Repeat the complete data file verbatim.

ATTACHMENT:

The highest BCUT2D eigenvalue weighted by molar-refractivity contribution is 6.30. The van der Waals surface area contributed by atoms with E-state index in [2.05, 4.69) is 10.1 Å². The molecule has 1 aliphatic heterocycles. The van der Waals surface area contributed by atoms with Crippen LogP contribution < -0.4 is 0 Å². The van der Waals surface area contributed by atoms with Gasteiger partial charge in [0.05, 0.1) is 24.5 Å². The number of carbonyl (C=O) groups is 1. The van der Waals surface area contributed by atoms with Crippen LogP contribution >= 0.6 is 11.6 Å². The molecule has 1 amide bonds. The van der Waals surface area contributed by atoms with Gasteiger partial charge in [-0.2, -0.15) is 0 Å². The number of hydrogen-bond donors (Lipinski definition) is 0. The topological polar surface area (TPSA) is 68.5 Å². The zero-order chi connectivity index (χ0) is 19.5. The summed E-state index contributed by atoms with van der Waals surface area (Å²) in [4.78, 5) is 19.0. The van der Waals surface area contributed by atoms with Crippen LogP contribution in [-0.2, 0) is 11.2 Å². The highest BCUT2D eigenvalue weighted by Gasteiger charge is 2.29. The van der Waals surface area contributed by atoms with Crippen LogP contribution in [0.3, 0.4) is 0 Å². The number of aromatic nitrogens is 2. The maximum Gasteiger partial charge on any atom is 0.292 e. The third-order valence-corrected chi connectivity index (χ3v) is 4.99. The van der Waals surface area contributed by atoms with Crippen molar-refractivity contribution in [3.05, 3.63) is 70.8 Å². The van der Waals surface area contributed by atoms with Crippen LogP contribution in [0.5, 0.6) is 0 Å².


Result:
The highest BCUT2D eigenvalue weighted by molar-refractivity contribution is 6.30. The van der Waals surface area contributed by atoms with E-state index in [2.05, 4.69) is 10.1 Å². The molecule has 1 aliphatic heterocycles. The van der Waals surface area contributed by atoms with Crippen LogP contribution < -0.4 is 0 Å². The van der Waals surface area contributed by atoms with Gasteiger partial charge in [0.05, 0.1) is 24.5 Å². The number of carbonyl (C=O) groups is 1. The van der Waals surface area contributed by atoms with Crippen LogP contribution >= 0.6 is 11.6 Å². The molecule has 1 amide bonds. The van der Waals surface area contributed by atoms with Gasteiger partial charge in [-0.2, -0.15) is 0 Å². The number of hydrogen-bond donors (Lipinski definition) is 0. The topological polar surface area (TPSA) is 68.5 Å². The zero-order chi connectivity index (χ0) is 19.5. The summed E-state index contributed by atoms with van der Waals surface area (Å²) in [4.78, 5) is 19.0. The van der Waals surface area contributed by atoms with Crippen LogP contribution in [-0.2, 0) is 11.2 Å². The highest BCUT2D eigenvalue weighted by Gasteiger charge is 2.29. The van der Waals surface area contributed by atoms with Crippen LogP contribution in [0.3, 0.4) is 0 Å². The number of aromatic nitrogens is 2. The maximum Gasteiger partial charge on any atom is 0.292 e. The third-order valence-corrected chi connectivity index (χ3v) is 4.99. The van der Waals surface area contributed by atoms with Crippen molar-refractivity contribution in [3.05, 3.63) is 70.8 Å². The van der Waals surface area contributed by atoms with Crippen LogP contribution in [0.5, 0.6) is 0 Å².